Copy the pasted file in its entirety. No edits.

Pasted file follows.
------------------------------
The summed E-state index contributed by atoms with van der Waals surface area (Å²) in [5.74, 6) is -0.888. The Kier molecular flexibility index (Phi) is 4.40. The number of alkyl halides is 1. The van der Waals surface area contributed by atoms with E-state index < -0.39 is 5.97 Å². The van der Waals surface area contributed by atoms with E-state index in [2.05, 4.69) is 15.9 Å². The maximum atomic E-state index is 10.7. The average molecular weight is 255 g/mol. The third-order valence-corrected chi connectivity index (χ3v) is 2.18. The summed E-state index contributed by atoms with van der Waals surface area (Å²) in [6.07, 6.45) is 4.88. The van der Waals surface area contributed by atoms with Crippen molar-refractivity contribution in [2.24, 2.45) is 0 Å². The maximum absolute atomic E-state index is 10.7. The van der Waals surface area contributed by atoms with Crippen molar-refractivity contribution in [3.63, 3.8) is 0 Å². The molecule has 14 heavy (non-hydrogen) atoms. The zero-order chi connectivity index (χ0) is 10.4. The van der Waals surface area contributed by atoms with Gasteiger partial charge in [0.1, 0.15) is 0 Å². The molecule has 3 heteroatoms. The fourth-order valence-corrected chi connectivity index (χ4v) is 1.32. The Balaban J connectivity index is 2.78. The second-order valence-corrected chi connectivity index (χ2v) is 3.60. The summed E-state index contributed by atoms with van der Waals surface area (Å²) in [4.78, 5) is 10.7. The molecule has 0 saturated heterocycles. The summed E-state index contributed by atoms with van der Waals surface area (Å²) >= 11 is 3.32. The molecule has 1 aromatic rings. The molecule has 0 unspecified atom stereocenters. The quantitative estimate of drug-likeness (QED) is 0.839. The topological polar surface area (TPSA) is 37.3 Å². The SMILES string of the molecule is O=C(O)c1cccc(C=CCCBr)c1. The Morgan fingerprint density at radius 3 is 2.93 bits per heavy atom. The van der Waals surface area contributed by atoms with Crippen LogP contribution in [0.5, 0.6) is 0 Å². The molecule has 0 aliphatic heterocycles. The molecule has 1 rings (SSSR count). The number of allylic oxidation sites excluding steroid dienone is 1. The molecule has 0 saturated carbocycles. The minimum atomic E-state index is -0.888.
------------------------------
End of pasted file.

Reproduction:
The summed E-state index contributed by atoms with van der Waals surface area (Å²) in [5.74, 6) is -0.888. The Kier molecular flexibility index (Phi) is 4.40. The number of alkyl halides is 1. The van der Waals surface area contributed by atoms with E-state index < -0.39 is 5.97 Å². The van der Waals surface area contributed by atoms with E-state index in [2.05, 4.69) is 15.9 Å². The maximum atomic E-state index is 10.7. The average molecular weight is 255 g/mol. The third-order valence-corrected chi connectivity index (χ3v) is 2.18. The summed E-state index contributed by atoms with van der Waals surface area (Å²) in [6.07, 6.45) is 4.88. The van der Waals surface area contributed by atoms with Crippen molar-refractivity contribution in [2.24, 2.45) is 0 Å². The maximum absolute atomic E-state index is 10.7. The van der Waals surface area contributed by atoms with Crippen molar-refractivity contribution in [3.63, 3.8) is 0 Å². The molecule has 14 heavy (non-hydrogen) atoms. The zero-order chi connectivity index (χ0) is 10.4. The van der Waals surface area contributed by atoms with Gasteiger partial charge in [0.1, 0.15) is 0 Å². The molecule has 3 heteroatoms. The fourth-order valence-corrected chi connectivity index (χ4v) is 1.32. The Balaban J connectivity index is 2.78. The second-order valence-corrected chi connectivity index (χ2v) is 3.60. The summed E-state index contributed by atoms with van der Waals surface area (Å²) in [4.78, 5) is 10.7. The molecule has 0 saturated heterocycles. The summed E-state index contributed by atoms with van der Waals surface area (Å²) >= 11 is 3.32. The molecule has 1 aromatic rings. The molecule has 0 unspecified atom stereocenters. The quantitative estimate of drug-likeness (QED) is 0.839. The topological polar surface area (TPSA) is 37.3 Å². The SMILES string of the molecule is O=C(O)c1cccc(C=CCCBr)c1. The Morgan fingerprint density at radius 3 is 2.93 bits per heavy atom. The van der Waals surface area contributed by atoms with Crippen LogP contribution in [0.5, 0.6) is 0 Å². The molecule has 0 aliphatic heterocycles. The molecule has 1 rings (SSSR count). The number of allylic oxidation sites excluding steroid dienone is 1. The molecule has 0 saturated carbocycles. The minimum atomic E-state index is -0.888.